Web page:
This Is How Jurassic World’s Velociraptors Should Have Looked

Zhenyuanlong suni is the feathered raptor we've all been waiting for

Let's all take a moment to think about velociraptors.

In the quintessential dinosaur movies of the Jurassic Park/World franchise, velociraptors were killing machines that looked something like this:

Unfortunately, not all paleontologists were happy with the aesthetic choice. See, for some time now, scientists have known that avian dinosaurs (those related to birds) likely had feathers and probably looked a little more like this:

Many dinosaurs, including velociraptors, definitely had feathers. And now, scientists have found a fossil that shows us what a fuzzy velociraptor would have looked like.

In a paper published this week in Scientific Reports, researchers announced the discovery of a dinosaur closely related to the velociraptor that definitely had feathers.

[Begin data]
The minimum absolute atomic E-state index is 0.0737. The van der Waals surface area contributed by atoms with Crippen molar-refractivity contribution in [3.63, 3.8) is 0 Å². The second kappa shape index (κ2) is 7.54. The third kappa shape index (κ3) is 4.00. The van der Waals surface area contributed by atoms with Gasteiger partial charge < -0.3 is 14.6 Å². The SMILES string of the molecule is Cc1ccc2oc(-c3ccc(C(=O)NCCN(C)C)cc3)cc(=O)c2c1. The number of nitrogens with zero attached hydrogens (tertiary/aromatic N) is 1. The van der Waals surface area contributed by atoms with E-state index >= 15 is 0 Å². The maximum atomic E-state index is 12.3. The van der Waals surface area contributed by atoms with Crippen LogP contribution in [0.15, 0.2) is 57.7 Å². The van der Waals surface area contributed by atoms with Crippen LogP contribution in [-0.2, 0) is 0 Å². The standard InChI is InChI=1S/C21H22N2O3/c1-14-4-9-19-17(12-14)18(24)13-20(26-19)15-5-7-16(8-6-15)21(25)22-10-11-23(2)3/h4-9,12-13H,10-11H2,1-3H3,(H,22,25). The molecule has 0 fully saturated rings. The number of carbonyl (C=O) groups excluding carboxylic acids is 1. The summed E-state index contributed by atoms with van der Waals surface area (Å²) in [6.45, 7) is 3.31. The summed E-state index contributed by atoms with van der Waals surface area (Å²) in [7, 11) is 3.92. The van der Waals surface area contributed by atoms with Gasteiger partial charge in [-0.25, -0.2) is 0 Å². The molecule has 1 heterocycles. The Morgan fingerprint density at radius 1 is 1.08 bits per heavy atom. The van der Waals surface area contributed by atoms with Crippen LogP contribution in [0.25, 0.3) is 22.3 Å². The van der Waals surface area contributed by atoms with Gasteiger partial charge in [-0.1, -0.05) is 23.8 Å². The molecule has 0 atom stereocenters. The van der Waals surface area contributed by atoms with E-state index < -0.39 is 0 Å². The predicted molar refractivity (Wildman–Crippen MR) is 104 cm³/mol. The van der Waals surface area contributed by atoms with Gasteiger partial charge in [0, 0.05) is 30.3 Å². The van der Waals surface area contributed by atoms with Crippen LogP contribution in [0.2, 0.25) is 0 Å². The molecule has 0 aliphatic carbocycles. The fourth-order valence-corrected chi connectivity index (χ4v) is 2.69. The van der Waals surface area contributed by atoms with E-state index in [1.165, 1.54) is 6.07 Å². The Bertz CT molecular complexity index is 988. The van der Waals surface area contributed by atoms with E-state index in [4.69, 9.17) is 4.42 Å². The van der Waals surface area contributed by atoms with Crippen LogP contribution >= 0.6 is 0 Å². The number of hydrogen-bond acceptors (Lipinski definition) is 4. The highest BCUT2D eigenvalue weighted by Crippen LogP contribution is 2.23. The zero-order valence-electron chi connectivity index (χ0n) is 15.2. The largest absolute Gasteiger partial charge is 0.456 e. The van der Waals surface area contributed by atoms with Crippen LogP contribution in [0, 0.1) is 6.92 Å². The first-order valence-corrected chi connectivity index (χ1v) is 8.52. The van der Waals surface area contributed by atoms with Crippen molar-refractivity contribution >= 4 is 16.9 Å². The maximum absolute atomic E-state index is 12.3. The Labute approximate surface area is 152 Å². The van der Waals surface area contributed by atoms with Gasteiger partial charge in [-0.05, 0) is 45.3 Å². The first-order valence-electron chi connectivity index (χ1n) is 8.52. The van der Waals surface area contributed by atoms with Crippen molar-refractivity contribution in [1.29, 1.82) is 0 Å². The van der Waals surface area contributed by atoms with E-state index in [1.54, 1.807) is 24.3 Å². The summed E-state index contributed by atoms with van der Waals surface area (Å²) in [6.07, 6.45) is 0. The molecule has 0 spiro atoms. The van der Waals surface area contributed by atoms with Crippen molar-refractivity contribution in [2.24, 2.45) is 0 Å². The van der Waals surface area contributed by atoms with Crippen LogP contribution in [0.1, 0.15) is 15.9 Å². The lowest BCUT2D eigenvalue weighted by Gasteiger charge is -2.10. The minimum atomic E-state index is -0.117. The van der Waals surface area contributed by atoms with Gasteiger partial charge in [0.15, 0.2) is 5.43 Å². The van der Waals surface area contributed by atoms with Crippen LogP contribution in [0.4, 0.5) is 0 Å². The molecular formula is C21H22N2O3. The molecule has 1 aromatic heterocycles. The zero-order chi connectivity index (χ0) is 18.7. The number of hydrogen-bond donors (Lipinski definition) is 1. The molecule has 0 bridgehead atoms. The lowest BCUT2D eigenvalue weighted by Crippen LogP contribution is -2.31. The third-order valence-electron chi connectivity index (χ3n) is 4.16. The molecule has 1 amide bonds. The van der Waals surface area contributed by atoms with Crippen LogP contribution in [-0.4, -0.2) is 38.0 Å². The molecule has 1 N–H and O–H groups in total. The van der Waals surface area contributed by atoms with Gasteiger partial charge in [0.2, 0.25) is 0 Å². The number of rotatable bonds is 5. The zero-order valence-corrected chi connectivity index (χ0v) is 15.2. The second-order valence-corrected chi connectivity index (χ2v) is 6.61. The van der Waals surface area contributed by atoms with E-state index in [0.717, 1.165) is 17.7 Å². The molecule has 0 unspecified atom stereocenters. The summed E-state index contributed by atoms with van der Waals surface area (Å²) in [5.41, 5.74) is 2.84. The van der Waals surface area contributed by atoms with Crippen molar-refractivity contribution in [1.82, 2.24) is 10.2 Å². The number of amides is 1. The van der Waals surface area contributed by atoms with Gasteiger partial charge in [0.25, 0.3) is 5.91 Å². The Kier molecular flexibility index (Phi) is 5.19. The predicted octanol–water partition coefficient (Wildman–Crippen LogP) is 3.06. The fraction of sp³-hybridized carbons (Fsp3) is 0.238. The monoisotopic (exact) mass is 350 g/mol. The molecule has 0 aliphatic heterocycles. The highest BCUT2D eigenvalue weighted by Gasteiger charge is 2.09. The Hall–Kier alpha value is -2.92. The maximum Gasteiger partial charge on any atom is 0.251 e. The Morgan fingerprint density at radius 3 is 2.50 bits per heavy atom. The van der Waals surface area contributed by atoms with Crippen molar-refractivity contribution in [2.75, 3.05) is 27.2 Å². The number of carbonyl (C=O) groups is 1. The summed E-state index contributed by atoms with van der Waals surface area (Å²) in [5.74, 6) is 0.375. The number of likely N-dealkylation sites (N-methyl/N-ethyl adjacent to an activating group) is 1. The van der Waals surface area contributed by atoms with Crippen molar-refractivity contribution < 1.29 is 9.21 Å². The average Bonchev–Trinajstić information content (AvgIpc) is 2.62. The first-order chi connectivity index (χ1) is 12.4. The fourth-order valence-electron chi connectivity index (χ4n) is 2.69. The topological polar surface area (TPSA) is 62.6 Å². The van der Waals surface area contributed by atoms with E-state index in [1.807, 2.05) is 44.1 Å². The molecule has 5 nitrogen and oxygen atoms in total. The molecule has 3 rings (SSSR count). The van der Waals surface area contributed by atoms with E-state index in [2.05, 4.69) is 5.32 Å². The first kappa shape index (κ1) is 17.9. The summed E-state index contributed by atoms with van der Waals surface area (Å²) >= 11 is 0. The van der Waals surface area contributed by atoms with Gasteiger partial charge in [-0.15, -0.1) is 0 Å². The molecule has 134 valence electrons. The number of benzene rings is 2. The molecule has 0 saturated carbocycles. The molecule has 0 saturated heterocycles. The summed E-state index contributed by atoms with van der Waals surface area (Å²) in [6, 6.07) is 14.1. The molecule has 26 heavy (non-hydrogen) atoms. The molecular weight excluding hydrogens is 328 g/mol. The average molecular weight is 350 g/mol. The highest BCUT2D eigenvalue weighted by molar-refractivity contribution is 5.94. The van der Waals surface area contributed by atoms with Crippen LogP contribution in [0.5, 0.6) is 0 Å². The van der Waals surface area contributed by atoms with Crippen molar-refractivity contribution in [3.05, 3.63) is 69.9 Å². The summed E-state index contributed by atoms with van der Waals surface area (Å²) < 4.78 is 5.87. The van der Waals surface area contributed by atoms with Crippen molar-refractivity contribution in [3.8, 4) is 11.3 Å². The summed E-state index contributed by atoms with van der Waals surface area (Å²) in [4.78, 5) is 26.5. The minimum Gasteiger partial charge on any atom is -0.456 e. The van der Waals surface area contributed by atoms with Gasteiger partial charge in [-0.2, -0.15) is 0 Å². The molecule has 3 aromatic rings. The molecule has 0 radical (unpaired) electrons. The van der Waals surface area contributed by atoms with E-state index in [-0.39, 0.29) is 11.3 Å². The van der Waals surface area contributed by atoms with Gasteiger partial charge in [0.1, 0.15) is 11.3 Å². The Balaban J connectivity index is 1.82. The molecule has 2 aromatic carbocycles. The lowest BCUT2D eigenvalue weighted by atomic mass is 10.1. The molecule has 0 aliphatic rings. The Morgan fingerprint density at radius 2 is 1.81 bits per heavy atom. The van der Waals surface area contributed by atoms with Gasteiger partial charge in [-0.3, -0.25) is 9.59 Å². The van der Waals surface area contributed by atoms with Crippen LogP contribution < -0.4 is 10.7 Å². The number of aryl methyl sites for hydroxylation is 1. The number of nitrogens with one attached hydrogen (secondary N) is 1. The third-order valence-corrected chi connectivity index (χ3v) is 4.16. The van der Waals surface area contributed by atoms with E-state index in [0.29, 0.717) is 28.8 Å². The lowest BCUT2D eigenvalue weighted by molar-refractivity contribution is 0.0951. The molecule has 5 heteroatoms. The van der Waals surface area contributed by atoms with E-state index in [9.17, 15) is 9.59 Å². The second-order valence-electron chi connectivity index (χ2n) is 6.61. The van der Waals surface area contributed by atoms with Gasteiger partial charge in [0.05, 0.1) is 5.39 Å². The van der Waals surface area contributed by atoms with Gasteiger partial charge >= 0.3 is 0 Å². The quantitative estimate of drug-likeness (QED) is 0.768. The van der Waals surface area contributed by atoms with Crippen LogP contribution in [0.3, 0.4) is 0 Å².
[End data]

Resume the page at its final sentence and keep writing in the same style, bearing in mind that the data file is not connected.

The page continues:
"This new dinosaur is one of the closest cousins of Velociraptor, but it looks just like a bird. It's a dinosaur with huge wings made up of quill pen feathers, just like an eagle or a vulture. The movies have it wrong – this is what Velociraptor would have looked like too," says Steve Brusette, co-author of the study.

The new dinosaur, named Zhenyuanlong suni would have been about 5 feet long, and lived 125 million years ago. It is the largest dinosaur with feathered, bird-like wings discovered so far. Given the size of the wings and the size of the dinosaur, it likely didn't fly. The researchers speculate that the feathers on the wings and tail could have been used for display instead.

*Zhenyuanlong suni*

Zhenyuanlong suni

An artist's interpretation of the feathered dinosaur Zhenyuanlong suni. The true colors of the feathers remain unknown, but this color palate looks pretty amazing.University of Edinburgh
*Zhenyuanlong suni* fossil

Zhenyuanlong suni fossil

The fossil of the velociraptor cousin, found in China.University of Edinburgh
*Zhenyuanlong suni* wing

Zhenyuanlong suni wing

You can see the fossilized impression of the feathersUniversity of Edinburgh